How to approach Safety by Design?
Everyone involved in a construction project has their own skillset, knowledge base, and experience. Each position looks at a project through a unique lens. Designers and architects look at what is being built, construction managers look at how to build it, and Environmental, Health, and Safety (EHS) professionals look at how to build it safely.
Historically, when companies wanted something built, one team designed it and another team built it. There was only as much cross-communication as was needed to get the job done. Unfortunately, this method leaves a lot of room for error. Regulatory standards can be missed during design, workers can be forced into dangerous situations, and efficiency suffers. This all adds up to missed deadlines, lost revenue, and increased costs from higher premiums, fines, and settlements.
The good news is that this is easily fixed. Safety by Design is a method of collaboration that brings design, EHS, and teams together to ensure that facilities are safe to build and safe to use.
In order to reap the true rewards of this system, you have to start with a focus on safety, collaboration, and communication that permeates the entire project.
It might seem counter-intuitive, but sometimes the most obvious factors are the easiest to overlook.
In any complex project, establishing priorities is essential. If you emphasize efficiency or low costs while not making safety a priority, then you can expect incidents. Make safety a high priority from the beginning, and lead by example. This can be as simple as a daily safety brief during the build phase. Start each day showing your trade workers you take safety seriously.
This can also mean ensuring your construction management team knows regulatory standards. Consider providing training to your team so everyone is knowledgeable about relevant codes and requirements. If the construction team knows the guidelines—like how wide a hallway should be—and they’re given the authority to speak up, they can help by being a last line of defense against a costly mistake, design flaw, or code violation.
Efficiency matters, budget matters, quality matters—and safety matters, too. Make that abundantly clear right from the start, and then carry it through to turnover and beyond.
In order to get the most out of the varied skills and perspectives of different teams, silos have to come down. Get the design team, the EHS team, the project team, and even the local authorities having jurisdiction (AHJs) all sitting at the same table from the beginning.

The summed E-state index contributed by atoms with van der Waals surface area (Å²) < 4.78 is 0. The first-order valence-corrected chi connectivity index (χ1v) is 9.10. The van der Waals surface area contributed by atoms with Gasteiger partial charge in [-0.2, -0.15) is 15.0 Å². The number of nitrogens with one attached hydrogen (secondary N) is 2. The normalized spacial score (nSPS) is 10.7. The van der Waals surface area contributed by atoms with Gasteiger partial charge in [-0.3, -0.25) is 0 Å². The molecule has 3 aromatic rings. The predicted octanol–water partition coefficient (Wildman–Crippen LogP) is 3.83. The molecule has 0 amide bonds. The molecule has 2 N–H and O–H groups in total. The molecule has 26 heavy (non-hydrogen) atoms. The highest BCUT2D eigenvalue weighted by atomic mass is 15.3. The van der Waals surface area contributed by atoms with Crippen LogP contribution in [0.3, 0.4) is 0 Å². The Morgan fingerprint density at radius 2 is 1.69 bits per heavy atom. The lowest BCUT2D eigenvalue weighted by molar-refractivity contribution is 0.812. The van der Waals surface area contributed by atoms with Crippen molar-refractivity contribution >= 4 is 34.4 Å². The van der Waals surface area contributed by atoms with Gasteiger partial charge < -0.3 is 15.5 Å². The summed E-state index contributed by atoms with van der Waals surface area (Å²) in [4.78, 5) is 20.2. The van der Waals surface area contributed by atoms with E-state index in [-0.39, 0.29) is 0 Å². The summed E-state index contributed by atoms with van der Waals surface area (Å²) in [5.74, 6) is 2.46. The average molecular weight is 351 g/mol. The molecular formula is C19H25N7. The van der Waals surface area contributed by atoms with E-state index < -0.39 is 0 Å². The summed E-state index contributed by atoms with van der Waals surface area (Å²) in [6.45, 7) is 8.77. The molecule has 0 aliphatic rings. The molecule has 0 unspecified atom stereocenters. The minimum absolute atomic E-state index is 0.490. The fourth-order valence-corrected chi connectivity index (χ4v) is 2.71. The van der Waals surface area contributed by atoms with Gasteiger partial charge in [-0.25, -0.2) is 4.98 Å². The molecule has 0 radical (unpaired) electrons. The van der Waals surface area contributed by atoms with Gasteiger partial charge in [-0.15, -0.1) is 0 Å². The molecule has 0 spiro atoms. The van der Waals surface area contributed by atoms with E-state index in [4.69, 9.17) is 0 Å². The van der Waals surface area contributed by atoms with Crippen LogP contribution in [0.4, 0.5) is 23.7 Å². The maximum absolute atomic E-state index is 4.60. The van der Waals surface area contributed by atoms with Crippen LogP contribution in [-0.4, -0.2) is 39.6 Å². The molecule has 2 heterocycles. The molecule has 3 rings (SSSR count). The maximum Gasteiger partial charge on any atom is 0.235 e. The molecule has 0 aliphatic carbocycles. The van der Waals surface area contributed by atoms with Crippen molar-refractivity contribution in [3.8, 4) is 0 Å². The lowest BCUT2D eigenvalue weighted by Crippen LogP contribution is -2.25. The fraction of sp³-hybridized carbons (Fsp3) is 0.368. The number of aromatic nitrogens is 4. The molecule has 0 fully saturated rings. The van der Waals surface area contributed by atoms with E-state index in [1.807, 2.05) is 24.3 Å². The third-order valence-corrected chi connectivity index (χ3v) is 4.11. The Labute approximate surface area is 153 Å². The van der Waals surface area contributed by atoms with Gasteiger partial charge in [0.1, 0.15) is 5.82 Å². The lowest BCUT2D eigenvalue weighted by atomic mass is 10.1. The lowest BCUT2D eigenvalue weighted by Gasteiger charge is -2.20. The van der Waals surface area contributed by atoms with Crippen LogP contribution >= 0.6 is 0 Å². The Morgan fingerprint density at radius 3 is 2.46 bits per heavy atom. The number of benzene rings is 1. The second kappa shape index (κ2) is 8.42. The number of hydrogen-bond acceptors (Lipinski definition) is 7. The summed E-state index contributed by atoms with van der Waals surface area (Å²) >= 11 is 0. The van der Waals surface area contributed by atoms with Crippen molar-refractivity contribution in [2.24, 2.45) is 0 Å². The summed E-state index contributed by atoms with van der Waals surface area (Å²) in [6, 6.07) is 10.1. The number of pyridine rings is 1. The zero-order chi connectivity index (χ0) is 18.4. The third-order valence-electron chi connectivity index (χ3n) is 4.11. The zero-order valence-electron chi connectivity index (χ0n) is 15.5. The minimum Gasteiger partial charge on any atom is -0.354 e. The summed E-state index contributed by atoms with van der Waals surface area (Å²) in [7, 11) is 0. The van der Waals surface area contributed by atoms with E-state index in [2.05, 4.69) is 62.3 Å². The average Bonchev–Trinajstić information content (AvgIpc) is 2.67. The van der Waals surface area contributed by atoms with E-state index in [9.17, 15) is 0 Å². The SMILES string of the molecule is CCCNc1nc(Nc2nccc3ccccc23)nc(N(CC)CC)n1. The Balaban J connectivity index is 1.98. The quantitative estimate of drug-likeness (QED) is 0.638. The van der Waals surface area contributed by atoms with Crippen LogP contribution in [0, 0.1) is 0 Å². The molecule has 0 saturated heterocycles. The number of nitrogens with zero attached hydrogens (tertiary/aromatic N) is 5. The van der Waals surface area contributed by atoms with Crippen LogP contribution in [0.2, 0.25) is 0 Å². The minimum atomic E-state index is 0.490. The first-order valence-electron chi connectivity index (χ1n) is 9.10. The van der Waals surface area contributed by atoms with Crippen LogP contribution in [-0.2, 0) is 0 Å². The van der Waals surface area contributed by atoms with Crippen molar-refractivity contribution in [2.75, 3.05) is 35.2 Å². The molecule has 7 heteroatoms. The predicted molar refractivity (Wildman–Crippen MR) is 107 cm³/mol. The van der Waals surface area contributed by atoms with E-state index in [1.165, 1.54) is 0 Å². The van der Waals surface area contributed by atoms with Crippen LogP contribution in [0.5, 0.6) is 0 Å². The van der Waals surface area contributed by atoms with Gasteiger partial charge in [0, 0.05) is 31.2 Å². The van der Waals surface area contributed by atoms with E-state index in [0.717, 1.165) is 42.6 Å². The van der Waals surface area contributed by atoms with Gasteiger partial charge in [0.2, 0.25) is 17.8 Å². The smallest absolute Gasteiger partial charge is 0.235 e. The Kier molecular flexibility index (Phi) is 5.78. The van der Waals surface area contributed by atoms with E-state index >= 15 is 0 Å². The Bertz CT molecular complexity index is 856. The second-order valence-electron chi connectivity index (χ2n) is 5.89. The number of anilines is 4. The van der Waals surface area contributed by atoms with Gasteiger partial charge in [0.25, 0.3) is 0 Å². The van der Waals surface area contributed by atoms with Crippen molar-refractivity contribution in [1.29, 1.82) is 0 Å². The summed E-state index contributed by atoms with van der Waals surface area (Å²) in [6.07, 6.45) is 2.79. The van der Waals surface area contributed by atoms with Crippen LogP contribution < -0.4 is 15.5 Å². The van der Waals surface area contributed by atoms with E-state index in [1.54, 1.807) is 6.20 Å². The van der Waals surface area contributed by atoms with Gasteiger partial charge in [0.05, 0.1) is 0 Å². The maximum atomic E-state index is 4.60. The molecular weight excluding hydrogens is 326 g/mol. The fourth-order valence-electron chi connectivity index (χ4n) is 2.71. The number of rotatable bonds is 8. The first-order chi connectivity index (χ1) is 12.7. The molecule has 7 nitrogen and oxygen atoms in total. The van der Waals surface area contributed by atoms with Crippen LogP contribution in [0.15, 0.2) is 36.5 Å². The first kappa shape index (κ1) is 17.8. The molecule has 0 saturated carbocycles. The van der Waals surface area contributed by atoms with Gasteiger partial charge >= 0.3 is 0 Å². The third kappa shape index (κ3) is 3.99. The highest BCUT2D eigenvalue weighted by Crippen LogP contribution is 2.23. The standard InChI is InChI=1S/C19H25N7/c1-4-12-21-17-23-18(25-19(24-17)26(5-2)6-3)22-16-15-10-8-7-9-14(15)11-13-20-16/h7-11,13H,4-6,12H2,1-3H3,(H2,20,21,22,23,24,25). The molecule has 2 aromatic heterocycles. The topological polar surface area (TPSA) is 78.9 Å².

Every group and every individual has the potential to offer valuable input. Don’t leave anyone out. Tear down walls and build bridges.
This collaboration and communication needs to happen in every phase of the project, from the beginning to the end.
Often engineers review the work plan for passivation of the sanitary piping systems—a process of cycling hot acid solution through the sanitary piping lines to create a passive layer within the pipe for corrosion resistance. Valving and shut off points are designed into these systems to make the dangerous process as easy and safe to execute in the field as possible. Then, through the work plan review, we make sure that the people doing the actual work follow strict safety parameters.
Although additional valving for this process does cost more, temporary workarounds can be even more costly—not to mention the potential cost of a dangerous spill.
Even if someone sees a potential risk or thinks up a better idea for a design, it won’t do anyone any good if it doesn’t reach the right ears. You have to make sure that those ears are always open. Put egos aside and give everyone their chance to provide input. Get the teams discussing safety openly, transparently, and honestly.
Be willing to listen and encourage everyone else to do the same. If someone shares an idea that doesn’t go anywhere, you haven’t lost anything but a few minutes of your time. If someone notices inherent dangers in a design but doesn’t feel like they have the right to speak up, you might lose a whole lot more.
Make safety a value
In a market where everything has to be faster and cheaper, it’s more important than ever to develop a culture that views safety as a value. Preaching safety after an incident doesn’t work. It has to start from the beginning. When you bring teams together, promote healthy communication, and maintain safety front-and-center, everyone wins.